People buy life insurance for a variety of reasons. Here's a case study of a 36-year-old man who took a new job and needs new life insurance coverage.
Anthony, 36 Business Manager
Married to Tammy
Loves to bike
Is an expert-level gamer of credit card reward programs
Shared retirement savings: $150,000
Auto loans: $56,000
His parents suffer health problems that could become expensive in the coming years
Anthony has life insurance through his employer. Trouble is, he's taken a new job where there's greater potential for professional growth (not to mention a better salary), and HR is telling him that he can't take his policy with him. Now Anthony needs to find a new, hopefully better, life insurance policy, and he'd rather buy his own than worry about being dependent on his employer for coverage again.
The first thing Anthony does is start paying closer attention to the celebrity personal finance experts he already enjoys, like Clark Howard and Dave Ramsey, and he keeps hearing them say "buy term, not whole life insurance" over and over. Then he starts reading up on what determines price variation for life insurance, and what levers can push the price down.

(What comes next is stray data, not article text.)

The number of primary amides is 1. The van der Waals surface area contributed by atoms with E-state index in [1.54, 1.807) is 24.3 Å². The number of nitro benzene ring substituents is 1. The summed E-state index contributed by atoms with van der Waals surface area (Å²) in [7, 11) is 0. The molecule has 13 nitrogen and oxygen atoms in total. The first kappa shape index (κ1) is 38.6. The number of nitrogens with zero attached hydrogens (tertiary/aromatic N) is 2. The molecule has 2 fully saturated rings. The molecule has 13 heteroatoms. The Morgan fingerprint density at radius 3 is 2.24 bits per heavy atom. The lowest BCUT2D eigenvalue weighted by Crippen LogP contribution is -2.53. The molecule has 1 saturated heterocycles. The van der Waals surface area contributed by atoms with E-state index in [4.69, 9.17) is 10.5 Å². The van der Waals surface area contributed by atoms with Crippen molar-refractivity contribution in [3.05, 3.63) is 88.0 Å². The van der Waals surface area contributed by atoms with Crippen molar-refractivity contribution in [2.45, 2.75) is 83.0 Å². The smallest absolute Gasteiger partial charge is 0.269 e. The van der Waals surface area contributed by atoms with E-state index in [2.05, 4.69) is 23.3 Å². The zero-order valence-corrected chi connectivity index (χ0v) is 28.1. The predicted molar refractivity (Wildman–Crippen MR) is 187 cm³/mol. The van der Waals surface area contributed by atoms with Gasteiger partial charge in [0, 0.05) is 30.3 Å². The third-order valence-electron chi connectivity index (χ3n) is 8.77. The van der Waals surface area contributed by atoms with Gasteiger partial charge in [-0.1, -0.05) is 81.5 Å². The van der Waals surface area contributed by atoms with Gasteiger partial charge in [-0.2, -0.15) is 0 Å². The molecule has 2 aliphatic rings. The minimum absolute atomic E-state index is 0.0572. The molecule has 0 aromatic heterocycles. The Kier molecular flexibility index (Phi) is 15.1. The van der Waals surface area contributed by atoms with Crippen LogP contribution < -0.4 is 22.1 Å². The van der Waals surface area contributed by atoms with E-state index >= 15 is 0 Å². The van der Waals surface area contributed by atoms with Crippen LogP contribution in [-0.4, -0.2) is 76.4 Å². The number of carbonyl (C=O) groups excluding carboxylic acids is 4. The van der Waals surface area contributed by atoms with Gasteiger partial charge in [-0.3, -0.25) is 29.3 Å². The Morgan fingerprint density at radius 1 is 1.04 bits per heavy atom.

Anthony and his wife are building up a decent retirement savings.
But their mortgage and auto loans are significant, so if Anthony's income is lost, his wife will have a hard time paying for everything without draining that savings.
Anthony wants to make sure that if he's gone, his wife can pay the mortgage and car loans in full and still live comfortably on the equivalent of a two-income household until she retires.
Anthony also knows their parents may need help paying for advanced medical care in the future. He and his wife are making room in their budget for this now, but they'll need both incomes to make the plan work.
One of the celebrity personal finance experts Anthony watches recommends Policygenius for people who are thinking about buying life insurance, so Anthony goes to the site and gives it a test. Because Anthony is focusing on finding the best value for the cheapest price, he's impressed that the site shows him different plans side by side where he can comparison-shop. Furthermore, there are detailed breakdowns of each policy, so he can see what extra benefits or drawbacks are tucked away in each prospective policy.
Although a smaller benefit probably would have been enough for just the mortgage and spousal support, Anthony chooses a larger amount to make sure that both his wife and his parents will be shielded from any unforeseen increases in their living expenses due to future potential medical costs. And if all goes as expected, by the time the term ends, he and Tammy will have saved enough to retire comfortably and cover any parent-related costs on their own.